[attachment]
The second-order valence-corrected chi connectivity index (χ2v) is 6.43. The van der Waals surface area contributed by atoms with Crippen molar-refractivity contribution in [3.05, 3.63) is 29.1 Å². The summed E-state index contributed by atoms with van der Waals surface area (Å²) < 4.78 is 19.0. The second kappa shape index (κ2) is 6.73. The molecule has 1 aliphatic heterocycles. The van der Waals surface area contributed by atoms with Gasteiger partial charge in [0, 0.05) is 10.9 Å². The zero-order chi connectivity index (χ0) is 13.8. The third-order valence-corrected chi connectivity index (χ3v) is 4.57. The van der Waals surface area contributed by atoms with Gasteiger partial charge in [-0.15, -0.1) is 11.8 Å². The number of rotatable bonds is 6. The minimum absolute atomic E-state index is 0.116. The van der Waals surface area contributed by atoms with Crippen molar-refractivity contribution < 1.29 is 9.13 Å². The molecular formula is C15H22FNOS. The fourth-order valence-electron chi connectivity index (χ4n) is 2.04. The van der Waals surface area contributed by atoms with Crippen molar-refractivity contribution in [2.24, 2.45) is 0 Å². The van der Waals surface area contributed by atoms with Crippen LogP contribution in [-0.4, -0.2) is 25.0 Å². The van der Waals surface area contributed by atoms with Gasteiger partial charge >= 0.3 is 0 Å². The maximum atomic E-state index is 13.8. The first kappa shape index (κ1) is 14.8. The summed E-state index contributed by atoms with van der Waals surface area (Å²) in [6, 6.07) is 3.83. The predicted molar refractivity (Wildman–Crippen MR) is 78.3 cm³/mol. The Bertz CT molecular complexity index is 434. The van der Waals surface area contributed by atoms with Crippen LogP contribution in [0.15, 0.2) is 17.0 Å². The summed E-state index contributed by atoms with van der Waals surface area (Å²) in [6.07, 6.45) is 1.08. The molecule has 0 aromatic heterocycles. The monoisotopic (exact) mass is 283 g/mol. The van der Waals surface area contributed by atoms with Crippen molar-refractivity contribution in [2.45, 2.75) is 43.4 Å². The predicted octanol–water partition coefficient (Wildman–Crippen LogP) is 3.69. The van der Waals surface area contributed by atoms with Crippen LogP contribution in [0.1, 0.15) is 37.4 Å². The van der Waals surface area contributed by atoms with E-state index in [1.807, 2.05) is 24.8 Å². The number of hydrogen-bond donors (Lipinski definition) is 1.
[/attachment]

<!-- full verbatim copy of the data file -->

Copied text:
The second-order valence-corrected chi connectivity index (χ2v) is 6.43. The van der Waals surface area contributed by atoms with Crippen molar-refractivity contribution in [3.05, 3.63) is 29.1 Å². The summed E-state index contributed by atoms with van der Waals surface area (Å²) < 4.78 is 19.0. The second kappa shape index (κ2) is 6.73. The molecule has 1 aliphatic heterocycles. The van der Waals surface area contributed by atoms with Gasteiger partial charge in [0, 0.05) is 10.9 Å². The zero-order chi connectivity index (χ0) is 13.8. The third-order valence-corrected chi connectivity index (χ3v) is 4.57. The van der Waals surface area contributed by atoms with Gasteiger partial charge in [-0.15, -0.1) is 11.8 Å². The number of rotatable bonds is 6. The minimum absolute atomic E-state index is 0.116. The van der Waals surface area contributed by atoms with Crippen molar-refractivity contribution < 1.29 is 9.13 Å². The molecular formula is C15H22FNOS. The fourth-order valence-electron chi connectivity index (χ4n) is 2.04. The van der Waals surface area contributed by atoms with Crippen molar-refractivity contribution in [2.24, 2.45) is 0 Å². The van der Waals surface area contributed by atoms with Crippen LogP contribution in [-0.4, -0.2) is 25.0 Å². The van der Waals surface area contributed by atoms with Gasteiger partial charge >= 0.3 is 0 Å². The maximum atomic E-state index is 13.8. The first kappa shape index (κ1) is 14.8. The summed E-state index contributed by atoms with van der Waals surface area (Å²) in [6, 6.07) is 3.83. The predicted molar refractivity (Wildman–Crippen MR) is 78.3 cm³/mol. The Bertz CT molecular complexity index is 434. The van der Waals surface area contributed by atoms with Crippen LogP contribution in [0.15, 0.2) is 17.0 Å². The summed E-state index contributed by atoms with van der Waals surface area (Å²) in [6.07, 6.45) is 1.08. The molecule has 0 aromatic heterocycles. The monoisotopic (exact) mass is 283 g/mol. The van der Waals surface area contributed by atoms with Crippen molar-refractivity contribution in [2.45, 2.75) is 43.4 Å². The predicted octanol–water partition coefficient (Wildman–Crippen LogP) is 3.69. The van der Waals surface area contributed by atoms with Crippen LogP contribution in [0.1, 0.15) is 37.4 Å². The van der Waals surface area contributed by atoms with E-state index in [1.807, 2.05) is 24.8 Å². The number of hydrogen-bond donors (Lipinski definition) is 1.